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Cocaine Withdrawal

Cocaine is a dopamine agonist that blocks the reuptake of dopamine and increases dopamine activity in the mesolimbic regions of the brain to cause a subjective high. Although repeated use can lead to craving and development of physiological dependence, withdrawal from cocaine is traditionally known to be mild and not life threatening. Withdrawal from stimulants and cocaine has been studied extensively in animal models, which have shown changes in behavioral responsivity and alteration in brain-derived neurotrophic factor (BDNF) levels during withdrawal states. This entry describes the clinical features of cocaine withdrawal and discusses follow-up and treatment.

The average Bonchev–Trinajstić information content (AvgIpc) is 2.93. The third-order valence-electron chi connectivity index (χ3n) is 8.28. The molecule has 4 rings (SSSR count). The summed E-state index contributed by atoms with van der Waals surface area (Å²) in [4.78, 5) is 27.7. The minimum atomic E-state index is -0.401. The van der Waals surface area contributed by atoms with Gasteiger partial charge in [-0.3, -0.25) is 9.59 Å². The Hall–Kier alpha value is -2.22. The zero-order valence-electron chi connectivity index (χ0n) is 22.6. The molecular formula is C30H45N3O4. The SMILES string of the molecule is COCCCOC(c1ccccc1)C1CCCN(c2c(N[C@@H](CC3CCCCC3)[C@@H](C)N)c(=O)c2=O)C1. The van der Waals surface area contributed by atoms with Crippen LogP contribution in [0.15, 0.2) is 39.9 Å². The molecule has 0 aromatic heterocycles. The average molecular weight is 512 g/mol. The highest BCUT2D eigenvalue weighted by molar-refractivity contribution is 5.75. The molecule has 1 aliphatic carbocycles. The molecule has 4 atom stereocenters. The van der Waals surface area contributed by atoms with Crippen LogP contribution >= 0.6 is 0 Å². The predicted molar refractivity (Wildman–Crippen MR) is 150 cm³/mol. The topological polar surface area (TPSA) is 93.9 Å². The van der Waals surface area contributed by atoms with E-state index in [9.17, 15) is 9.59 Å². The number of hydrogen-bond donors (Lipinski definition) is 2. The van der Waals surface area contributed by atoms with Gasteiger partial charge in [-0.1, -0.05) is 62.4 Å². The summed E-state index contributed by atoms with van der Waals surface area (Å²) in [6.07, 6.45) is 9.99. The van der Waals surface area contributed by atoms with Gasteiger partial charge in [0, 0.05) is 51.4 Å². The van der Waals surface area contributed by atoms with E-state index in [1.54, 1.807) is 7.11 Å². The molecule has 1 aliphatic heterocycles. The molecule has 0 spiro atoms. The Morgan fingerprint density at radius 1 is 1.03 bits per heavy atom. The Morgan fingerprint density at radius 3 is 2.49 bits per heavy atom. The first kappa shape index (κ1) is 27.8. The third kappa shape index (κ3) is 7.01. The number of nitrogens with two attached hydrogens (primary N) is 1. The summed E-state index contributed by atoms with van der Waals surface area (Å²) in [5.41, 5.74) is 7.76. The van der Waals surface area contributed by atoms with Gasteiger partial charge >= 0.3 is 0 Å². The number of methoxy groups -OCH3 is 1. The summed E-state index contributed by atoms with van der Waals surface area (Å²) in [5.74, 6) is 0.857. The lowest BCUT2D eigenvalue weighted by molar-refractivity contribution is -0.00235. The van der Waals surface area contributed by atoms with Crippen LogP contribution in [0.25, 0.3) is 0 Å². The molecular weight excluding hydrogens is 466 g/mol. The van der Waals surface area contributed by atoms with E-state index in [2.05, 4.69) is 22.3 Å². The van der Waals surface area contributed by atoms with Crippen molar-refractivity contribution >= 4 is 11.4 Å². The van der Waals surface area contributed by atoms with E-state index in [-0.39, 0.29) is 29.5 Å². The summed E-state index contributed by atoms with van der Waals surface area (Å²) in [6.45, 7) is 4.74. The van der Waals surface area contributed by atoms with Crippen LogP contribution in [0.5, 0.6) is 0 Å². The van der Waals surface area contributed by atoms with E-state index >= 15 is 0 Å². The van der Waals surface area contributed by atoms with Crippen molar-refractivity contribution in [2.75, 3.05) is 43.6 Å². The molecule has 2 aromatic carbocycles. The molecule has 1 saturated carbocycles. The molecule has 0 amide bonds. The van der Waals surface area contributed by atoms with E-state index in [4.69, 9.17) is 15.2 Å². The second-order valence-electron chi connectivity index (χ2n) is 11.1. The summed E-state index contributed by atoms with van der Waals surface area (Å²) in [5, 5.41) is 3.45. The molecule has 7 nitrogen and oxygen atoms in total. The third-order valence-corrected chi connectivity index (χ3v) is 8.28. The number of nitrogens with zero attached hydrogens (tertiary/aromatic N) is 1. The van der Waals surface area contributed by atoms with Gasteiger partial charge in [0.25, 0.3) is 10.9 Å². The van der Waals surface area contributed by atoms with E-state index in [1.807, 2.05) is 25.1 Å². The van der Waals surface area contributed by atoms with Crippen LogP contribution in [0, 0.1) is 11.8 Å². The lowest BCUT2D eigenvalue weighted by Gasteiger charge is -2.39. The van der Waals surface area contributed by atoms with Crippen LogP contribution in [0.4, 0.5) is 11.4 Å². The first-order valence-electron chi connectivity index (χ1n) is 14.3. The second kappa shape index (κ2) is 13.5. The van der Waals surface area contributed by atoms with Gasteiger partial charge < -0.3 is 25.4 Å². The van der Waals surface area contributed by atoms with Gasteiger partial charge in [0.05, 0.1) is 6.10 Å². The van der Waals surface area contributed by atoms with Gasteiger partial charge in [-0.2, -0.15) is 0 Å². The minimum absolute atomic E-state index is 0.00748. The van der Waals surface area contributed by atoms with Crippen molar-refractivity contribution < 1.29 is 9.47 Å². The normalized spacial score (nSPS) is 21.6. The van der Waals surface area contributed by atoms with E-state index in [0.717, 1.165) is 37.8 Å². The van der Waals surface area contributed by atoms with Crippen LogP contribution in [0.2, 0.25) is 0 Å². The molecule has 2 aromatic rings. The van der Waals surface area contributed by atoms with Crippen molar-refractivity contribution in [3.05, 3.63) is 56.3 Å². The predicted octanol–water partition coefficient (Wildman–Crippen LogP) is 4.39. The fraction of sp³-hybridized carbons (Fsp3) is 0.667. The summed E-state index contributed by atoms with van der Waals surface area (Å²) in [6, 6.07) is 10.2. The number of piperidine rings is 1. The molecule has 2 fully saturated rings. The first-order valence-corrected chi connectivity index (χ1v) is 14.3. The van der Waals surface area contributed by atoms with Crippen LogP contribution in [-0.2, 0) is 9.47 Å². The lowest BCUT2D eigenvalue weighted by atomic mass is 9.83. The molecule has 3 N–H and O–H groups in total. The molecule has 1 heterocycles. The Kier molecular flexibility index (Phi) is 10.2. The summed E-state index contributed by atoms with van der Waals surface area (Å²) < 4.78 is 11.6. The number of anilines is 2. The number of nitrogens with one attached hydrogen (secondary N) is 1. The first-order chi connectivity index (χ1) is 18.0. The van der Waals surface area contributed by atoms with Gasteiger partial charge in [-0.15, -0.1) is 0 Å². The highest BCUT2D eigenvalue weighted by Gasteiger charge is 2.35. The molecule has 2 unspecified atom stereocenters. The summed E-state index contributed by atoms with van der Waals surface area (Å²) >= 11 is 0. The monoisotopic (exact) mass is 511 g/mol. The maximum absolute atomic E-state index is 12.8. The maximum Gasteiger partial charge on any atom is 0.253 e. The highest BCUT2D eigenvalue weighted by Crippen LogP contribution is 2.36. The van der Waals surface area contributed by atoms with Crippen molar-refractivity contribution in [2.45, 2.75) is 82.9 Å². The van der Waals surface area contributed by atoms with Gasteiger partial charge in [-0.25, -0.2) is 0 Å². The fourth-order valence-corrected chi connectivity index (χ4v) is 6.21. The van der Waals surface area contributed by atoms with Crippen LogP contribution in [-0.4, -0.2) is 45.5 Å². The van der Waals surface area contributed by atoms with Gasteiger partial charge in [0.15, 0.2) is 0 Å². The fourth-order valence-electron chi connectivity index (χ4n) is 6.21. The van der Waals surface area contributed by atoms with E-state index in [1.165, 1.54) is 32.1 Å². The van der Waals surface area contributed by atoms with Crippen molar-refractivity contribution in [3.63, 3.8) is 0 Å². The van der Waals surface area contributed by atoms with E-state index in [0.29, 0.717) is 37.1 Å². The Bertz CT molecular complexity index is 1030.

Clinical Features

Historically, Frank Gawin and Herbert Kleber described cocaine abstinence syndrome using a triphasic model, which described Phase 1 as a crash, Phase 2 as withdrawal, and Phase 3 as ...

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